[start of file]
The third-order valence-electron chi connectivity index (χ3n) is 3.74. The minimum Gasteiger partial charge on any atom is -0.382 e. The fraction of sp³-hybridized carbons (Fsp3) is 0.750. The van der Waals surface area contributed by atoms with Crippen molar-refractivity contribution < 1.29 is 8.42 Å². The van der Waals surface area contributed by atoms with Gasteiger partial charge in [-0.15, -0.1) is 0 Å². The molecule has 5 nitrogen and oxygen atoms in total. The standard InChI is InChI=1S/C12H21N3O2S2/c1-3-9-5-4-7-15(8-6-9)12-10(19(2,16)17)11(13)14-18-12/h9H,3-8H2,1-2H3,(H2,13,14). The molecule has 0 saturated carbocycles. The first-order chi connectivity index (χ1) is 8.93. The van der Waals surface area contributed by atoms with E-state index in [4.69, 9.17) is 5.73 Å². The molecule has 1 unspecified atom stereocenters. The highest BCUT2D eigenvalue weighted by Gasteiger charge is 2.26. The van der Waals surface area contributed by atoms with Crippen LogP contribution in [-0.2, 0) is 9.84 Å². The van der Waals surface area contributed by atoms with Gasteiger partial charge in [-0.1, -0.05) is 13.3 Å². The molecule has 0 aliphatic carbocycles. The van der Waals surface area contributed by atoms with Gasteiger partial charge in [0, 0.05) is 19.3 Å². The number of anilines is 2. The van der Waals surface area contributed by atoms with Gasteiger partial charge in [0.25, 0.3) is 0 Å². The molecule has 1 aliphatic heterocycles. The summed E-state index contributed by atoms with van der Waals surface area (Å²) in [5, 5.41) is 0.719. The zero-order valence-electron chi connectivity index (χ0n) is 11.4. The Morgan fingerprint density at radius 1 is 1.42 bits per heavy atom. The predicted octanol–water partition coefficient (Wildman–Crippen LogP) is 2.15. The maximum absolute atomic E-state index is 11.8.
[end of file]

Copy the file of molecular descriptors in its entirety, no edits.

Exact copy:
The third-order valence-electron chi connectivity index (χ3n) is 3.74. The minimum Gasteiger partial charge on any atom is -0.382 e. The fraction of sp³-hybridized carbons (Fsp3) is 0.750. The van der Waals surface area contributed by atoms with Crippen molar-refractivity contribution < 1.29 is 8.42 Å². The van der Waals surface area contributed by atoms with Gasteiger partial charge in [-0.15, -0.1) is 0 Å². The molecule has 5 nitrogen and oxygen atoms in total. The standard InChI is InChI=1S/C12H21N3O2S2/c1-3-9-5-4-7-15(8-6-9)12-10(19(2,16)17)11(13)14-18-12/h9H,3-8H2,1-2H3,(H2,13,14). The molecule has 0 saturated carbocycles. The first-order chi connectivity index (χ1) is 8.93. The van der Waals surface area contributed by atoms with E-state index in [4.69, 9.17) is 5.73 Å². The molecule has 1 unspecified atom stereocenters. The highest BCUT2D eigenvalue weighted by Gasteiger charge is 2.26. The van der Waals surface area contributed by atoms with Crippen LogP contribution in [-0.2, 0) is 9.84 Å². The van der Waals surface area contributed by atoms with Gasteiger partial charge in [-0.1, -0.05) is 13.3 Å². The molecule has 0 aliphatic carbocycles. The van der Waals surface area contributed by atoms with Gasteiger partial charge in [0, 0.05) is 19.3 Å². The number of anilines is 2. The van der Waals surface area contributed by atoms with Gasteiger partial charge in [0.25, 0.3) is 0 Å². The molecule has 1 aliphatic heterocycles. The summed E-state index contributed by atoms with van der Waals surface area (Å²) in [5, 5.41) is 0.719. The zero-order valence-electron chi connectivity index (χ0n) is 11.4. The Morgan fingerprint density at radius 1 is 1.42 bits per heavy atom. The predicted octanol–water partition coefficient (Wildman–Crippen LogP) is 2.15. The maximum absolute atomic E-state index is 11.8.